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Interactive Annual 15:
experimental/virtual community

Club Nokia

Launch Live Site

“This complex signage project takes full advantage of current digital technology. The ability of visitors to add to the timeline using handheld devices is an imaginative way to integrate participation; especially unique is that timeline additions remain even after visitors depart.” —Edward J. Heinz Jr.

“Monumental scope and technological execution aside, this project captures the spirit of concert-going. The inherent understanding of what it means to share an experience—to contribute to and become part of a collective memoire—is ultimately what makes this project so compelling.” —Ranee Chung


Overview: At Club Nokia, a new 2,500 seat theater in downtown Los Angeles, the thoughts and experiences of visitors have become a permanent part of the building itself. In one of the most sophisticated digital signage projects ever created, Club Nokia’s lobby features an ambitious digital timeline display that allows visitors to explore and relive all the events that have taken place at the theater. They can view video, text and photos of past events with floor and touch interfaces and contribute their own via SMS, MMS, e-mail, Bluetooth and WiFi using their mobile devices. The project exhibits the power of combining architectural spaces, large-scale digital installations, mobile devices and user-generated content to create a one-of-a-kind concert experience.

  • • From concept to completion the project took four months.
  • • The floor interfaces are a custom-built, industrial, Wii Fit-style interface that allows users to stand and shift weight from one foot to the other to navigate an interactive timeline; it required a good deal of calibration and adjustment from the software on the front-end.
  • • The led interface takes input from all nine of the touch and floor interfaces and creates a nine-user visualization of all the visitor activity on the interfaces.

Comments by John Jones and Dave Edwards

Was the topic/subject of the project a new one for you? “Several of the pieces of this project had been done previously for clients, but the tight integration of physical space, mobile and large-scale led had not been done before.”

What was the most challenging aspect of the project? “Often the most difficult aspect of innovative projects is explaining the iterative design process to clients. Certain features were decided on up-front in the process, but many others were decided during the course of it”

Is the audience you were targeting a particularly difficult one to reach? “It is often difficult to get concert-goers to focus on more than just the concert, but since this installation is so tightly integrated with the concert experience, it’s been very successful in the space.”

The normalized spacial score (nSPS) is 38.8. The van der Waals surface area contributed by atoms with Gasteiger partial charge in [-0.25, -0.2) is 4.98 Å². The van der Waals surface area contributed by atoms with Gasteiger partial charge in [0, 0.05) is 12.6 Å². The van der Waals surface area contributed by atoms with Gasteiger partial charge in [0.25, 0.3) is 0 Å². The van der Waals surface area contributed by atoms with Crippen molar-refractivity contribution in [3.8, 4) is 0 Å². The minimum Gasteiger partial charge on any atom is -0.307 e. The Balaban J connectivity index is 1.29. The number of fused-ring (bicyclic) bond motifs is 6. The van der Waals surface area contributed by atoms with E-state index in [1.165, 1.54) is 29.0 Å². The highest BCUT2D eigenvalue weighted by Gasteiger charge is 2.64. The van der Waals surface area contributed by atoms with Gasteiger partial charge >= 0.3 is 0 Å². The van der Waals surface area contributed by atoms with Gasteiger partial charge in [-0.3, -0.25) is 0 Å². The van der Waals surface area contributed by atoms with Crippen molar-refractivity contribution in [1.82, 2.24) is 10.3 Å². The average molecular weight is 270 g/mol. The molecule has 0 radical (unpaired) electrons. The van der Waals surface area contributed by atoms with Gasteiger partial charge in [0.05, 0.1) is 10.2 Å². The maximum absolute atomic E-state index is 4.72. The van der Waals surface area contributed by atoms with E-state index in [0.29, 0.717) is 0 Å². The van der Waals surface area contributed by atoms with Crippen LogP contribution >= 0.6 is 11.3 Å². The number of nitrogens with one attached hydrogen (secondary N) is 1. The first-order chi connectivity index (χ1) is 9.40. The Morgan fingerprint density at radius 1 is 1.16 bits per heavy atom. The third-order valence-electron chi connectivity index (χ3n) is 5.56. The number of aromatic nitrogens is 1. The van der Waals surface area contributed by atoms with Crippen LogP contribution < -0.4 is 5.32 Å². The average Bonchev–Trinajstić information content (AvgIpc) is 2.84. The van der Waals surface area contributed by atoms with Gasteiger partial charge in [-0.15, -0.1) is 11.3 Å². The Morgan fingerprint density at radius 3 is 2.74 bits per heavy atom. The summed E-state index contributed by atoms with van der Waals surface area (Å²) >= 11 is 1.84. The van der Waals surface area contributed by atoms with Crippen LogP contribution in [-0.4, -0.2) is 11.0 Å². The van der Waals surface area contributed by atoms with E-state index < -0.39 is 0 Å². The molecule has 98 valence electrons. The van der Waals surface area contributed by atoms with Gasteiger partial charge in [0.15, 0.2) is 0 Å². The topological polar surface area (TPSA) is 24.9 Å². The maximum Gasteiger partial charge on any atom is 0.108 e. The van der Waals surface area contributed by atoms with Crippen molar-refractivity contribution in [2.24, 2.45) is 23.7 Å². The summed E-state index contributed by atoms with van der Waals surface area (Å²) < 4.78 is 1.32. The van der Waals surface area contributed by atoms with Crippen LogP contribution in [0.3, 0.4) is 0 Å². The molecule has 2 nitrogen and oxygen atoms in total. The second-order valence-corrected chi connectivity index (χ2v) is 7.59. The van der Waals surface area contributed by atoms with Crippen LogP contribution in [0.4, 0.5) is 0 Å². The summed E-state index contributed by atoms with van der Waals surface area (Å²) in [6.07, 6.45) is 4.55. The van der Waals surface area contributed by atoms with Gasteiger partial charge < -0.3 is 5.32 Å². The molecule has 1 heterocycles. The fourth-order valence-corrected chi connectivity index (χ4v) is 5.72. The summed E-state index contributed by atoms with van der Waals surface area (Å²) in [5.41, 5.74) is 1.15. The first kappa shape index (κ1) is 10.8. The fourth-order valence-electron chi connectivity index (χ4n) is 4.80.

Did you use any applications that you hadn’t used before? “Serial connections to load sensors used in the floor interfaces.”

How did this project compare with others you’ve worked on in the past? “This was a very unique short-term project and gave us the opportunity to innovate in several different ways in a single installation. ”

How did time constraints affect your final solution? “We started building the software on the first day of the project to test specific ideas and to get started on an iterative technology-led design process. We would not have been able to complete the project on time if we had not started building features immediately.”

Were there any specific demands that made the project easier or harder? “The final integration of software into hardware, which we could only approximate until we were on-site, made the project more challenging. Several last-minute adjustments were made with hardware and software in order to optimize the overall performance.”

What would you do differently if you could start the project over? “We wouldn’t do anything differently; it was a great exploratory experience. The iterative process we used to explore the design, technology and possibilities resulted in the high-quality outcome now in place. ”

Are there any interesting anecdotes? “The first drawings had free-standing kiosks to allow people to scroll through the timeline. But because the lobby area is also an exit enclosure, the Los Angeles County Fire Marshall killed the kiosks. At the time we were playing Nintendo Wii Fit and that’s when we started thinking that floor interfaces with a floor mounted display could work.”

Credits

Jill Nussbaum, creative director
Dave Edwards, group creative director
John Jones, executive creative director
Marc Shillum, senior brand strategist
Ted Warner, interactive designer
Tyler Forster, senior designer
Jeff Dzwonkowski, technical lead
David Yates, interactive developer
Bob Hoffman/Roman Kalantari, programmers
Kumi Tominaga, Flash programmer
Jesse Beller, visuals editor
Rehana Ashraf, agency producer
Michael Shagalov, quality assurance
Eight Inc., architect
Electrosonic (audio visual integrator)/Moz Designs (panel manufacturer)/Parallel Development (floor units), fabricators
R/GA (New York, NY), project design and development/ad agency
Nokia, client